A 60-year-old man complained of stumbling for 2 years without dizziness or stiffness of the legs. One year before, he was unable to retrieve his car. Memory impairment and poor organization strategies led to mistakes in his work as an accountant in a travel agency, necessitating constant supervision. He assumed these deficits were related to emotional disturbances after the death of his mother 4 years earlier. Recently, he noticed incontinence for urine for which he started using diapers. His spouse noticed slowness of thought and memory impairment starting 2.5 years before. She finally took over his work in the travel agency when these deficits progressed. She has recently noticed that he becomes apathetic and gets lost frequently. As he tends to fall when stumbling, she needs to keep a constant eye on him. Their relationship is under stress as he appears to be more stubborn and agitated. He refuses to use a walking aid. Three years before he had been diagnosed with polyneuropathy elsewhere. One year later he had been re-examined because of stumbling and memory impairment. A neuropsychological examination and a MRI scan of the brain were performed and a diagnosis of vascular dementia and muscle disease of unknown origin was made. At that time his Mini-Mental State Examination (MMSE) score was 28/30. He then started taking aspirin, folic acid, and simvastatin. A year later he underwent a diagnostic procedure in our center. General history The patient is a highly educated man who has practiced accountancy all his life. He is married and assists his wife running a travel agency. They have no children. His previous medical history states benign prostate hyperplasia and he uses no medication besides the pills mentioned. He doesn’t smoke and rarely uses alcohol. Family history The patient was the only child of a mother who was of Jewish descent and died when she was around 80 years old. He remembers that she developed memory impairment at an advanced age and was demented before she died. Also, he remembers she had high-arched feet, "a bit like my own." He did not know his father well, other than that he was possibly Jewish too and had been healthy.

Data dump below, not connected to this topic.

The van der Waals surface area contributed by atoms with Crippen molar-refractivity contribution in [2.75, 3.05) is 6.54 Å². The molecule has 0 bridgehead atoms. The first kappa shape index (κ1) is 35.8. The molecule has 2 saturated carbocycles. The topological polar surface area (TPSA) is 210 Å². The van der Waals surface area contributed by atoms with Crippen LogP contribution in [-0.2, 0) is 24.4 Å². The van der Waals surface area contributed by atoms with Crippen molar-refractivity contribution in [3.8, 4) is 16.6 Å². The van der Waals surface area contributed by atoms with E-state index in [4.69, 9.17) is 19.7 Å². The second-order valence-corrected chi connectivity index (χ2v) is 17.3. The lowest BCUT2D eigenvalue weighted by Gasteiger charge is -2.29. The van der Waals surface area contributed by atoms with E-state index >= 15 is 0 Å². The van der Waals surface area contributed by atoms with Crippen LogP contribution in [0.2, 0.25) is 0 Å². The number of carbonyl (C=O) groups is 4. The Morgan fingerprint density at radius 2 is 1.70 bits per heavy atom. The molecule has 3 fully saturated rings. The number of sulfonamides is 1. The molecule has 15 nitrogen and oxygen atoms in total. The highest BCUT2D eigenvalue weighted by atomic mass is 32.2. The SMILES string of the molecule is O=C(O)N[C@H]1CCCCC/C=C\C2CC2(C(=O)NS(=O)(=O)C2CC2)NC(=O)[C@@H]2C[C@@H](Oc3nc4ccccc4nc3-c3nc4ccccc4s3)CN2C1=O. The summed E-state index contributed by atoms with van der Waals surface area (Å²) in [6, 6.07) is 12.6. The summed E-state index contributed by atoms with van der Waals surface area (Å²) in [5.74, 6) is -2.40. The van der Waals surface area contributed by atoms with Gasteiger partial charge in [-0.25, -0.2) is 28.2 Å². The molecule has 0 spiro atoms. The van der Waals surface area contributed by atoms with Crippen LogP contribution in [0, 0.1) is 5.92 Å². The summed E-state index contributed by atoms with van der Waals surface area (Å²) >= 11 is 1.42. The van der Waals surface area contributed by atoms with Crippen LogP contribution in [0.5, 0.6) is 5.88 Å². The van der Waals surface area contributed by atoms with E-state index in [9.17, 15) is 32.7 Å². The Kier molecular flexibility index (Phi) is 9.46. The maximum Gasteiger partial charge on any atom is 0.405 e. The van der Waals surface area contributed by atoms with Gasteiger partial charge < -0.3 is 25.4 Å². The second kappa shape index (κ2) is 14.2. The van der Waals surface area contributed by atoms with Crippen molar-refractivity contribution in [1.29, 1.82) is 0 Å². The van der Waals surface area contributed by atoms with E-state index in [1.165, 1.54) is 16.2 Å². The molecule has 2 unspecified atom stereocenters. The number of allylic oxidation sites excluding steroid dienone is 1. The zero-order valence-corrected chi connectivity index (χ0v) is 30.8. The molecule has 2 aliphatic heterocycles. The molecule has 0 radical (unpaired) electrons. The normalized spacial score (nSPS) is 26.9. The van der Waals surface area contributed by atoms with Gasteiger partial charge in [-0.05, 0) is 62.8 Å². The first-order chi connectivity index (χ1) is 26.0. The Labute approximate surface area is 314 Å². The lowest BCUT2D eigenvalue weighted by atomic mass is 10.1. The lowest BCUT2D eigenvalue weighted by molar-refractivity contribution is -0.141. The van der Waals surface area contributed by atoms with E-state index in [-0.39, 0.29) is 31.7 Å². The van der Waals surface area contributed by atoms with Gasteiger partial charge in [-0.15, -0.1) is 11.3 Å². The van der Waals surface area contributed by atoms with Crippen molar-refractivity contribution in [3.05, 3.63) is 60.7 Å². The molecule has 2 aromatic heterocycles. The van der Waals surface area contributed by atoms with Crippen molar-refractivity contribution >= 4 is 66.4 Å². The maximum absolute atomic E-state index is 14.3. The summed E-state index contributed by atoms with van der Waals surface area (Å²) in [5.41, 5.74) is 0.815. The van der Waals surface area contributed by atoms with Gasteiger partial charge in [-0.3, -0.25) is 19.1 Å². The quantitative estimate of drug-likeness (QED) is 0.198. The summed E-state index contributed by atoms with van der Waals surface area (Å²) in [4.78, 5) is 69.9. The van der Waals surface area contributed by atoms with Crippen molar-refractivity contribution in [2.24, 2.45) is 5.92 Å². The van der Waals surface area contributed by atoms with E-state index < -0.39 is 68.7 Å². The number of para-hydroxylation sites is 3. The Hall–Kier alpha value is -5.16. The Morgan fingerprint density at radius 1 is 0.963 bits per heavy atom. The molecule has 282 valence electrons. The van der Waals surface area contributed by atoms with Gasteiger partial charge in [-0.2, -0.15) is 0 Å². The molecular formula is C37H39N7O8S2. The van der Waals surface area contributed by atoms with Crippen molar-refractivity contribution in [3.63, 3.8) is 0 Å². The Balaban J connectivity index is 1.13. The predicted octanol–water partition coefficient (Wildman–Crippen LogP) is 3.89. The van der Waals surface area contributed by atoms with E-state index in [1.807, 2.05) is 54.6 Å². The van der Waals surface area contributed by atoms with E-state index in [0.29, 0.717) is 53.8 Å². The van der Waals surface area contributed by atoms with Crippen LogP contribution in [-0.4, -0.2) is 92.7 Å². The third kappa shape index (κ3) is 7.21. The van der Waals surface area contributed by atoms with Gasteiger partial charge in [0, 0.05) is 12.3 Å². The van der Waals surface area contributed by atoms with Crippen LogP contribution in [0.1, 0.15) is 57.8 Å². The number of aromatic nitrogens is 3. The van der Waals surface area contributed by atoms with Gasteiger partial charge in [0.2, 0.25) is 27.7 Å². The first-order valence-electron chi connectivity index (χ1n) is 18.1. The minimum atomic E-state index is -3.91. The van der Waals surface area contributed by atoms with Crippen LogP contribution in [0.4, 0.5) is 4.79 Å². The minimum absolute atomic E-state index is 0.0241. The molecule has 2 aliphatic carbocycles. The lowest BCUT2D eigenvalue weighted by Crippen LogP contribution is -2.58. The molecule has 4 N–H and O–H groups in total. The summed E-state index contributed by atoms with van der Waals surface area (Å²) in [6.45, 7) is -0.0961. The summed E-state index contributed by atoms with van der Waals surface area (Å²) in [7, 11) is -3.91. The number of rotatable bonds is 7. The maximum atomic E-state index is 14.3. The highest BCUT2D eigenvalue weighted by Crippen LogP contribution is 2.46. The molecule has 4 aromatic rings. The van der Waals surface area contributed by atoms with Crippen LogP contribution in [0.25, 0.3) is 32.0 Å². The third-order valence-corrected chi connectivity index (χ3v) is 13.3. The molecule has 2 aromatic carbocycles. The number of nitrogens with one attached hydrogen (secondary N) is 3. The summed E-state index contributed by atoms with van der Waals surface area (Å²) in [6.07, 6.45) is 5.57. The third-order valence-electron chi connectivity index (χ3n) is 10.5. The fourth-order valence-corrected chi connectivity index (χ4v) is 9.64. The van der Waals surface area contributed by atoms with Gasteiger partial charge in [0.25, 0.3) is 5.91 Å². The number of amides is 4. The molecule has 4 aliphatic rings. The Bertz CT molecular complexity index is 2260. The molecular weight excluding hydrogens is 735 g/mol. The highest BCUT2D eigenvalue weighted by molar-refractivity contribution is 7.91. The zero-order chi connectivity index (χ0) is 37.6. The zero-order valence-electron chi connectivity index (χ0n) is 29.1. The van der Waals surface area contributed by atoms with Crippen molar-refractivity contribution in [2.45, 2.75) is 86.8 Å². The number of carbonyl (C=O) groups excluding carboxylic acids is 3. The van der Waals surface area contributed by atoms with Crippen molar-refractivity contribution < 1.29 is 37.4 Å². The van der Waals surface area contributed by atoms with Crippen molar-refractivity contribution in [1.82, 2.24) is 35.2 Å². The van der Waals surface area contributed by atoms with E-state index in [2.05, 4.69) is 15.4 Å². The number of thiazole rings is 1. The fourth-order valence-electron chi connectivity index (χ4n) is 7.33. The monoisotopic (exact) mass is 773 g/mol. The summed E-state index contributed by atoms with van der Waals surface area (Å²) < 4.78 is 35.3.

|Title of host publication||Case Studies in Dementia|
|Subtitle of host publication||Common and Uncommon Presentations|
|Publisher||Cambridge University Press|
|Number of pages||7|
|Publication status||Published - 1 Jan 2011|